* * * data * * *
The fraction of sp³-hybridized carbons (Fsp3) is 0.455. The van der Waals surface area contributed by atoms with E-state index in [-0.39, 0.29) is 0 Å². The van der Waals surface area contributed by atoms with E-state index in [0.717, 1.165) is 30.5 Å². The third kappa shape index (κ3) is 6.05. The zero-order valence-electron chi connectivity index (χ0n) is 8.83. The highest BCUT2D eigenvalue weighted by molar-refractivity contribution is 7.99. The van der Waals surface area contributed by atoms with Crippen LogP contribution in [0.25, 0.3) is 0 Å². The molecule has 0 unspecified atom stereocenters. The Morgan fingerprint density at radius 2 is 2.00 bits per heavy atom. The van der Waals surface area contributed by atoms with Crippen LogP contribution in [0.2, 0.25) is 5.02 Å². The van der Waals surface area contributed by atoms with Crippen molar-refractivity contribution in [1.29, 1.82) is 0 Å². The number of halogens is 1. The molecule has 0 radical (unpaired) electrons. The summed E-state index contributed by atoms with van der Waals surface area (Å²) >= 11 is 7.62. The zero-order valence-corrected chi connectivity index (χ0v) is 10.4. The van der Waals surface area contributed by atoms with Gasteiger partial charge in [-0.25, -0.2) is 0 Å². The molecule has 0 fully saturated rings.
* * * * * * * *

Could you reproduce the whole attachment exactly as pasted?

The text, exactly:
The fraction of sp³-hybridized carbons (Fsp3) is 0.455. The van der Waals surface area contributed by atoms with E-state index in [-0.39, 0.29) is 0 Å². The van der Waals surface area contributed by atoms with E-state index in [0.717, 1.165) is 30.5 Å². The third kappa shape index (κ3) is 6.05. The zero-order valence-electron chi connectivity index (χ0n) is 8.83. The highest BCUT2D eigenvalue weighted by molar-refractivity contribution is 7.99. The van der Waals surface area contributed by atoms with Crippen LogP contribution in [0.25, 0.3) is 0 Å². The molecule has 0 unspecified atom stereocenters. The Morgan fingerprint density at radius 2 is 2.00 bits per heavy atom. The van der Waals surface area contributed by atoms with Crippen LogP contribution in [0.2, 0.25) is 5.02 Å². The van der Waals surface area contributed by atoms with Crippen molar-refractivity contribution in [1.29, 1.82) is 0 Å². The number of halogens is 1. The molecule has 0 radical (unpaired) electrons. The summed E-state index contributed by atoms with van der Waals surface area (Å²) >= 11 is 7.62. The zero-order valence-corrected chi connectivity index (χ0v) is 10.4. The van der Waals surface area contributed by atoms with Gasteiger partial charge in [-0.25, -0.2) is 0 Å². The molecule has 0 fully saturated rings.